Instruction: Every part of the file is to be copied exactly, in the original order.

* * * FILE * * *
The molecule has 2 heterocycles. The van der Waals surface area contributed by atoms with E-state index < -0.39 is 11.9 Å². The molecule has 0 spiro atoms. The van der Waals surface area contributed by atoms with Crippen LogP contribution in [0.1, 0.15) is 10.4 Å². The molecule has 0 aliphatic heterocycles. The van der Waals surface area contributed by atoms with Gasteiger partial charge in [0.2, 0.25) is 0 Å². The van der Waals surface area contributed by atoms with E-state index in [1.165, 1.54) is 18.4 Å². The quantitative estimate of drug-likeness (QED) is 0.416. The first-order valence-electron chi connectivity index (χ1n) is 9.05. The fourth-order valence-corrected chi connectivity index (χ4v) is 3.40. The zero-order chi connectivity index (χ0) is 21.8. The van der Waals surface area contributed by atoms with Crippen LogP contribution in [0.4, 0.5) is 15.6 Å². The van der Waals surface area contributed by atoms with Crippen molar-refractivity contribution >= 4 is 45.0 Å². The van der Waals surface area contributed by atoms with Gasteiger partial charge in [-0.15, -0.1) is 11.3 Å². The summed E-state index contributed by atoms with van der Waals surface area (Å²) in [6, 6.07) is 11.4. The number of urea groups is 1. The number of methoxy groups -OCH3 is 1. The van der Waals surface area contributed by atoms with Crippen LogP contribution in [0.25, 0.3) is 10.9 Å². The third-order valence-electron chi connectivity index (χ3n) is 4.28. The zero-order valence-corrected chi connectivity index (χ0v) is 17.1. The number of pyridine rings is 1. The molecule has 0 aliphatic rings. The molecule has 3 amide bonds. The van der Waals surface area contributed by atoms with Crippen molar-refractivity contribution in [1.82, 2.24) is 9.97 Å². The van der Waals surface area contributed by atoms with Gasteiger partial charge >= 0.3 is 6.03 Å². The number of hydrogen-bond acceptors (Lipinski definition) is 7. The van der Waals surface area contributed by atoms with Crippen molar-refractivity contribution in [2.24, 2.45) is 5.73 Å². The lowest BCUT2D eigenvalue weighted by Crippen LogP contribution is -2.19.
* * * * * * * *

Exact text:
The molecule has 2 heterocycles. The van der Waals surface area contributed by atoms with E-state index < -0.39 is 11.9 Å². The molecule has 0 spiro atoms. The van der Waals surface area contributed by atoms with Crippen LogP contribution in [0.1, 0.15) is 10.4 Å². The molecule has 0 aliphatic heterocycles. The van der Waals surface area contributed by atoms with Gasteiger partial charge in [0.2, 0.25) is 0 Å². The van der Waals surface area contributed by atoms with E-state index in [1.165, 1.54) is 18.4 Å². The quantitative estimate of drug-likeness (QED) is 0.416. The first-order valence-electron chi connectivity index (χ1n) is 9.05. The fourth-order valence-corrected chi connectivity index (χ4v) is 3.40. The zero-order chi connectivity index (χ0) is 21.8. The van der Waals surface area contributed by atoms with Crippen LogP contribution in [0.4, 0.5) is 15.6 Å². The van der Waals surface area contributed by atoms with Crippen molar-refractivity contribution >= 4 is 45.0 Å². The van der Waals surface area contributed by atoms with Gasteiger partial charge in [-0.15, -0.1) is 11.3 Å². The summed E-state index contributed by atoms with van der Waals surface area (Å²) in [6, 6.07) is 11.4. The number of urea groups is 1. The number of methoxy groups -OCH3 is 1. The van der Waals surface area contributed by atoms with Crippen LogP contribution in [0.25, 0.3) is 10.9 Å². The third-order valence-electron chi connectivity index (χ3n) is 4.28. The zero-order valence-corrected chi connectivity index (χ0v) is 17.1. The number of pyridine rings is 1. The molecule has 0 aliphatic rings. The molecule has 3 amide bonds. The van der Waals surface area contributed by atoms with Crippen molar-refractivity contribution in [1.82, 2.24) is 9.97 Å². The van der Waals surface area contributed by atoms with Gasteiger partial charge >= 0.3 is 6.03 Å². The number of hydrogen-bond acceptors (Lipinski definition) is 7. The van der Waals surface area contributed by atoms with Crippen molar-refractivity contribution in [2.24, 2.45) is 5.73 Å². The lowest BCUT2D eigenvalue weighted by Crippen LogP contribution is -2.19.